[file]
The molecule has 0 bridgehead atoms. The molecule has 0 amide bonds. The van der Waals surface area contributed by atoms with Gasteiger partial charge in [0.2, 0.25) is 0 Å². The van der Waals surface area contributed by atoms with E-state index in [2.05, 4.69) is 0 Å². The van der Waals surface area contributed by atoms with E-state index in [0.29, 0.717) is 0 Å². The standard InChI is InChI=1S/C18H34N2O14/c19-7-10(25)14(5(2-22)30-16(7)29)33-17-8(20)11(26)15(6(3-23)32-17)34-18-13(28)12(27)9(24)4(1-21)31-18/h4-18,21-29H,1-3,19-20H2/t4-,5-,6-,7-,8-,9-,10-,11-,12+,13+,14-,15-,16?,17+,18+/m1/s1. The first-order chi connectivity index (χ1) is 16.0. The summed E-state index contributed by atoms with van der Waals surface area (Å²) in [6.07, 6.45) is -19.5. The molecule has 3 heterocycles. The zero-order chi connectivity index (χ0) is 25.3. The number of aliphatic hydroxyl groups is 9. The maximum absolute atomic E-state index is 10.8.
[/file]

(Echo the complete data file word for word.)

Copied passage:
The molecule has 0 bridgehead atoms. The molecule has 0 amide bonds. The van der Waals surface area contributed by atoms with Gasteiger partial charge in [0.2, 0.25) is 0 Å². The van der Waals surface area contributed by atoms with E-state index in [2.05, 4.69) is 0 Å². The van der Waals surface area contributed by atoms with E-state index in [0.29, 0.717) is 0 Å². The standard InChI is InChI=1S/C18H34N2O14/c19-7-10(25)14(5(2-22)30-16(7)29)33-17-8(20)11(26)15(6(3-23)32-17)34-18-13(28)12(27)9(24)4(1-21)31-18/h4-18,21-29H,1-3,19-20H2/t4-,5-,6-,7-,8-,9-,10-,11-,12+,13+,14-,15-,16?,17+,18+/m1/s1. The first-order chi connectivity index (χ1) is 16.0. The summed E-state index contributed by atoms with van der Waals surface area (Å²) in [6.07, 6.45) is -19.5. The molecule has 3 heterocycles. The zero-order chi connectivity index (χ0) is 25.3. The number of aliphatic hydroxyl groups is 9. The maximum absolute atomic E-state index is 10.8.